Whooping Cough – Should You Get Vaccination During Pregnancy?

whooping cough during pregnancy

Also known as pertussis, whooping cough is a bacterial infection that may lead to the death of some infants. TDAP (tetanus, diphtheria, and pertussis) is a vaccine that many doctors are urging their pregnant patients to receive before the baby’s birth.

In adults, pertussis causes a very persistent cough lasting as many as 100 days. However, in infants, who are most at risk during the first six months, it can lead to pneumonia and other serious illnesses and in some rare cases, it can be fatal.

How Risky is Whooping Cough for your infant?

Statistics show that 0.5% of children under one-year-old die of whooping cough. While most antibiotics used to treat the illness have some side effects with an estimated 3% chance of being fatal, Doctors still believe the risk of the disease to outweigh the negative properties of the vaccine.

Nearly 50% of newborns are said to be infected by their mothers at birth. Although the vaccination is not recommended to give to newborns until the age of 2 months, some doctors recommend getting vaccinated when pregnant (normally between 27-36 weeks.)

It is also possible for babies and younger children to catch the disease from a parent or sibling that has just received the vaccine. Because the virus injected is dormant. However, it doesn’t mean it’s not contagious. Even the CDC recommends waiting at least 2-3 weeks before sharing contact with young ones after you have been vaccinated.

Many studies and trials have reported a connection between vaccines and serious neurological disabilities. But these have been discredited due to them being conducted outside of normal statistical standards. Numerous claims of children and adults having negative reactions to the vaccines continue to be reported but are not commonly taken seriously. Despite the statements of the disease being preventable by administering the doses, the majority of parents have started thinking twice about getting their children vaccinated.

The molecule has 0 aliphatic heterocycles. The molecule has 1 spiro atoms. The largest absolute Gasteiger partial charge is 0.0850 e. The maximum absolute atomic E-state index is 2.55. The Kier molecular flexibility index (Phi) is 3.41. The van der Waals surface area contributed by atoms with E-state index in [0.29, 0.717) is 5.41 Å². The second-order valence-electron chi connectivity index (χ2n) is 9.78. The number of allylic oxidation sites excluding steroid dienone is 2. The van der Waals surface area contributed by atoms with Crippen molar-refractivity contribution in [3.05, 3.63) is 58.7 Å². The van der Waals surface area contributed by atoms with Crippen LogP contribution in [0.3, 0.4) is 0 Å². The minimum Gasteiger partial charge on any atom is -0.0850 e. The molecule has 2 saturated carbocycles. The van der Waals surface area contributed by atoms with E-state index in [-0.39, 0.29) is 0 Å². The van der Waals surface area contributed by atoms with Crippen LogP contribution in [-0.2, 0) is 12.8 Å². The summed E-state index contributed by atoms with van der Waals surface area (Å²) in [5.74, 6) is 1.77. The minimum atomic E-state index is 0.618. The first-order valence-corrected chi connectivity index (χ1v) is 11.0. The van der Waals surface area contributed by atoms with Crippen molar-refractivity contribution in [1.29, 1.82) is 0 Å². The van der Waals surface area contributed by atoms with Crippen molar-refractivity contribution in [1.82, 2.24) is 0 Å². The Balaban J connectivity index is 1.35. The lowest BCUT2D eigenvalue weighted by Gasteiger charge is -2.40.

A few of the unknown facts about the pertussis vaccine:

  • It has resulted in more deaths than the disease– According to VAERS (Vaccine Adverse Events Reporting System), the number of recorded deaths for children 10 and under in just 3 months (11/2014) was 49 compared to the 255 fatalities from 2000-2012. This doesn’t count the abundance of serious illnesses and disabilities or unrecorded fatalities.
  • It is not safe for everyone– A study found that TDAP contains a bacterial component called casamino acid. It is made up of amino acids; the same proteins found in milk. This makes them highly unsafe for anyone with milk allergies. This accounts for 2.5% of children younger than 3 years old.
  • The whooping cough vaccine may be causing more outbreaks– Despite the increase in children being vaccinated, the disease has continued to grow. Mounting evidence shows that the shots only cover a part of the pertussis strain causing the untreated bacteria to become stronger. This means that the virus mutates and becomes more difficult for our bodies to fight.

It is recommended to get all five doses of the TDAP and a booster shot every 10 years. (as the prevention does not last). There is no proof as of yet that the growing list of side effects can be attributed to the medicine. So, you as the parent must decide what is right for your child.


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